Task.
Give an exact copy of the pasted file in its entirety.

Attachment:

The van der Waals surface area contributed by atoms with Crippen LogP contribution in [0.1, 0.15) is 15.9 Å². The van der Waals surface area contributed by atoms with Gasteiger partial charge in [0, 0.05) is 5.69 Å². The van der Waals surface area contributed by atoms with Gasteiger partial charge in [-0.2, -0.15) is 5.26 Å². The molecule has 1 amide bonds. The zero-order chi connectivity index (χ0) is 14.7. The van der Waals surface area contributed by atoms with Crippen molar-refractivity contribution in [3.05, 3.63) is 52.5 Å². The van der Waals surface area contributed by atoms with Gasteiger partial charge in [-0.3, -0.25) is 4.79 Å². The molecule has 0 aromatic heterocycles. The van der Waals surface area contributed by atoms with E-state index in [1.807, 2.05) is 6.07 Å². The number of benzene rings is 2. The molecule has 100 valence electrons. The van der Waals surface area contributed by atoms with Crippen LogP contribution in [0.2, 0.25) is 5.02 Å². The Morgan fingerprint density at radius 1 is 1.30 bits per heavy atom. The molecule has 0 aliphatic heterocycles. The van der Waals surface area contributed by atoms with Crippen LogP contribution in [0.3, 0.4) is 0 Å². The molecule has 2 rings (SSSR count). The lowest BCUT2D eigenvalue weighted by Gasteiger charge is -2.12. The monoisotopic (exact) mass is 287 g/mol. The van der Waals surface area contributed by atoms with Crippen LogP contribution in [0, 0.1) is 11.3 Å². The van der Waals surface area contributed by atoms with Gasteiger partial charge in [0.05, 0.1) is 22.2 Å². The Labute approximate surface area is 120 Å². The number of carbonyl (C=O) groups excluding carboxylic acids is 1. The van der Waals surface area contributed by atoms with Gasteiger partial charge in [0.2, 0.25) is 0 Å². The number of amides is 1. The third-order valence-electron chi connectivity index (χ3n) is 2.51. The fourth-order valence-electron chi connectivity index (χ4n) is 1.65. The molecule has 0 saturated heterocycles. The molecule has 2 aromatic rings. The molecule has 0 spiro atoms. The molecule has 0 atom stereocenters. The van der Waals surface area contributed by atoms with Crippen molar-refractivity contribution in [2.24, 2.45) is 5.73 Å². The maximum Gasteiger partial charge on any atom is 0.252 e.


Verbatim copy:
The van der Waals surface area contributed by atoms with Crippen LogP contribution in [0.1, 0.15) is 15.9 Å². The van der Waals surface area contributed by atoms with Gasteiger partial charge in [0, 0.05) is 5.69 Å². The van der Waals surface area contributed by atoms with Gasteiger partial charge in [-0.2, -0.15) is 5.26 Å². The molecule has 1 amide bonds. The zero-order chi connectivity index (χ0) is 14.7. The van der Waals surface area contributed by atoms with Crippen molar-refractivity contribution in [3.05, 3.63) is 52.5 Å². The van der Waals surface area contributed by atoms with Gasteiger partial charge in [-0.3, -0.25) is 4.79 Å². The molecule has 0 aromatic heterocycles. The van der Waals surface area contributed by atoms with E-state index in [1.807, 2.05) is 6.07 Å². The number of benzene rings is 2. The molecule has 100 valence electrons. The van der Waals surface area contributed by atoms with Crippen LogP contribution in [0.2, 0.25) is 5.02 Å². The Morgan fingerprint density at radius 1 is 1.30 bits per heavy atom. The molecule has 0 aliphatic heterocycles. The van der Waals surface area contributed by atoms with Crippen LogP contribution in [0.3, 0.4) is 0 Å². The molecule has 2 rings (SSSR count). The lowest BCUT2D eigenvalue weighted by Gasteiger charge is -2.12. The monoisotopic (exact) mass is 287 g/mol. The van der Waals surface area contributed by atoms with Crippen LogP contribution in [0, 0.1) is 11.3 Å². The van der Waals surface area contributed by atoms with Gasteiger partial charge in [0.05, 0.1) is 22.2 Å². The Labute approximate surface area is 120 Å². The number of carbonyl (C=O) groups excluding carboxylic acids is 1. The van der Waals surface area contributed by atoms with Gasteiger partial charge in [0.2, 0.25) is 0 Å². The number of amides is 1. The third-order valence-electron chi connectivity index (χ3n) is 2.51. The fourth-order valence-electron chi connectivity index (χ4n) is 1.65. The molecule has 0 saturated heterocycles. The molecule has 2 aromatic rings. The molecule has 0 spiro atoms. The molecule has 0 atom stereocenters. The van der Waals surface area contributed by atoms with Crippen molar-refractivity contribution in [2.24, 2.45) is 5.73 Å². The maximum Gasteiger partial charge on any atom is 0.252 e.